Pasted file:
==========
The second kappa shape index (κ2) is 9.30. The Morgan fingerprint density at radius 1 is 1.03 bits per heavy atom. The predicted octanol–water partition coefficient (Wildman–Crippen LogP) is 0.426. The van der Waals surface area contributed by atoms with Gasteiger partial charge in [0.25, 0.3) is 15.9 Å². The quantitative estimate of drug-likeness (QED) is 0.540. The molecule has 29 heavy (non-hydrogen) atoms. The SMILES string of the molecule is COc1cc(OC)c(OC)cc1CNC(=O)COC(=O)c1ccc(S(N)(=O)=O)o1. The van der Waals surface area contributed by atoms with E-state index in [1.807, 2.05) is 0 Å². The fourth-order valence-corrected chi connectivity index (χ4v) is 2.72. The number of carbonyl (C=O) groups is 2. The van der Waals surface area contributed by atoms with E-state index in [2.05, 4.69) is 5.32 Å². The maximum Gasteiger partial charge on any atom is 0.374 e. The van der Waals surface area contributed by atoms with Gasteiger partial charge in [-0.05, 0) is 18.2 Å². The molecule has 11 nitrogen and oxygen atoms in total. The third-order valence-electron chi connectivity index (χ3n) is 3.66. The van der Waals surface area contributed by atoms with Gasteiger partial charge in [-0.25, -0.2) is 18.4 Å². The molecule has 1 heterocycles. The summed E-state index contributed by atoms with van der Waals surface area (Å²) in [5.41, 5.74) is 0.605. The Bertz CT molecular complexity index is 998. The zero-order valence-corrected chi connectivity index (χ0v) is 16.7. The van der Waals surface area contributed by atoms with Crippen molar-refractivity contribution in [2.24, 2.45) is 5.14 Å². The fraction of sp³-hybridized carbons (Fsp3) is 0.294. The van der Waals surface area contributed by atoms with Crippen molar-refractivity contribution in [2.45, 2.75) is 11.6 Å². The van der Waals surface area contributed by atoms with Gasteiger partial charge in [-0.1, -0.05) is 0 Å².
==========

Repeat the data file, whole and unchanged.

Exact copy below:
The second kappa shape index (κ2) is 9.30. The Morgan fingerprint density at radius 1 is 1.03 bits per heavy atom. The predicted octanol–water partition coefficient (Wildman–Crippen LogP) is 0.426. The van der Waals surface area contributed by atoms with Gasteiger partial charge in [0.25, 0.3) is 15.9 Å². The quantitative estimate of drug-likeness (QED) is 0.540. The molecule has 29 heavy (non-hydrogen) atoms. The SMILES string of the molecule is COc1cc(OC)c(OC)cc1CNC(=O)COC(=O)c1ccc(S(N)(=O)=O)o1. The van der Waals surface area contributed by atoms with E-state index in [1.807, 2.05) is 0 Å². The fourth-order valence-corrected chi connectivity index (χ4v) is 2.72. The number of carbonyl (C=O) groups is 2. The van der Waals surface area contributed by atoms with E-state index in [2.05, 4.69) is 5.32 Å². The maximum Gasteiger partial charge on any atom is 0.374 e. The van der Waals surface area contributed by atoms with Gasteiger partial charge in [-0.05, 0) is 18.2 Å². The molecule has 11 nitrogen and oxygen atoms in total. The third-order valence-electron chi connectivity index (χ3n) is 3.66. The van der Waals surface area contributed by atoms with Gasteiger partial charge in [-0.25, -0.2) is 18.4 Å². The molecule has 1 heterocycles. The summed E-state index contributed by atoms with van der Waals surface area (Å²) in [5.41, 5.74) is 0.605. The Bertz CT molecular complexity index is 998. The zero-order valence-corrected chi connectivity index (χ0v) is 16.7. The van der Waals surface area contributed by atoms with Crippen molar-refractivity contribution in [2.24, 2.45) is 5.14 Å². The fraction of sp³-hybridized carbons (Fsp3) is 0.294. The van der Waals surface area contributed by atoms with Crippen molar-refractivity contribution in [2.45, 2.75) is 11.6 Å². The van der Waals surface area contributed by atoms with Gasteiger partial charge in [-0.1, -0.05) is 0 Å².